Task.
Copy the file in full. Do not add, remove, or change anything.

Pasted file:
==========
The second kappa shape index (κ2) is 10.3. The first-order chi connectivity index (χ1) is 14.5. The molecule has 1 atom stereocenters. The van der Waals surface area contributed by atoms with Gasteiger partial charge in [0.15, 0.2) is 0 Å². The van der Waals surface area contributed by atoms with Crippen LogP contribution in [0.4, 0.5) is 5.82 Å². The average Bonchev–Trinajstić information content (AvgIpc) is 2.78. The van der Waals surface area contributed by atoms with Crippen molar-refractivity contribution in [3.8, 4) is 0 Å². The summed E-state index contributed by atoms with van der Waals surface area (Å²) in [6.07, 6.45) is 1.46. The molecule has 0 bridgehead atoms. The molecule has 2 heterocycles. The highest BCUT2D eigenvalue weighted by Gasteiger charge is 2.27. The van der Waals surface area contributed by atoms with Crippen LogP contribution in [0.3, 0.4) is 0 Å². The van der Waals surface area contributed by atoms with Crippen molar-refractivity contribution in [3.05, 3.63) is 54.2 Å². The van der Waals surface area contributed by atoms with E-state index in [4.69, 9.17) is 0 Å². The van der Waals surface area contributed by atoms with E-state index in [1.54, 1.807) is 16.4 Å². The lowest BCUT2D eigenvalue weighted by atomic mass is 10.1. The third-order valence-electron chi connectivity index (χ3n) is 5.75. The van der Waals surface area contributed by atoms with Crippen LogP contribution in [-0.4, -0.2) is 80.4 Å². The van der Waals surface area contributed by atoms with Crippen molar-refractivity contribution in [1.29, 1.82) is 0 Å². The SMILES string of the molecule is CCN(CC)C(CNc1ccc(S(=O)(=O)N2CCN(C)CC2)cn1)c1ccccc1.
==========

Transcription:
The second kappa shape index (κ2) is 10.3. The first-order chi connectivity index (χ1) is 14.5. The molecule has 1 atom stereocenters. The van der Waals surface area contributed by atoms with Gasteiger partial charge in [0.15, 0.2) is 0 Å². The van der Waals surface area contributed by atoms with Crippen LogP contribution in [0.4, 0.5) is 5.82 Å². The average Bonchev–Trinajstić information content (AvgIpc) is 2.78. The van der Waals surface area contributed by atoms with Crippen molar-refractivity contribution in [3.8, 4) is 0 Å². The summed E-state index contributed by atoms with van der Waals surface area (Å²) in [6.07, 6.45) is 1.46. The molecule has 0 bridgehead atoms. The molecule has 2 heterocycles. The highest BCUT2D eigenvalue weighted by Gasteiger charge is 2.27. The van der Waals surface area contributed by atoms with Crippen LogP contribution in [0.3, 0.4) is 0 Å². The van der Waals surface area contributed by atoms with Crippen molar-refractivity contribution in [3.05, 3.63) is 54.2 Å². The van der Waals surface area contributed by atoms with E-state index in [4.69, 9.17) is 0 Å². The van der Waals surface area contributed by atoms with E-state index in [1.54, 1.807) is 16.4 Å². The lowest BCUT2D eigenvalue weighted by atomic mass is 10.1. The third-order valence-electron chi connectivity index (χ3n) is 5.75. The van der Waals surface area contributed by atoms with Crippen LogP contribution in [-0.4, -0.2) is 80.4 Å². The van der Waals surface area contributed by atoms with Crippen molar-refractivity contribution in [1.29, 1.82) is 0 Å². The SMILES string of the molecule is CCN(CC)C(CNc1ccc(S(=O)(=O)N2CCN(C)CC2)cn1)c1ccccc1.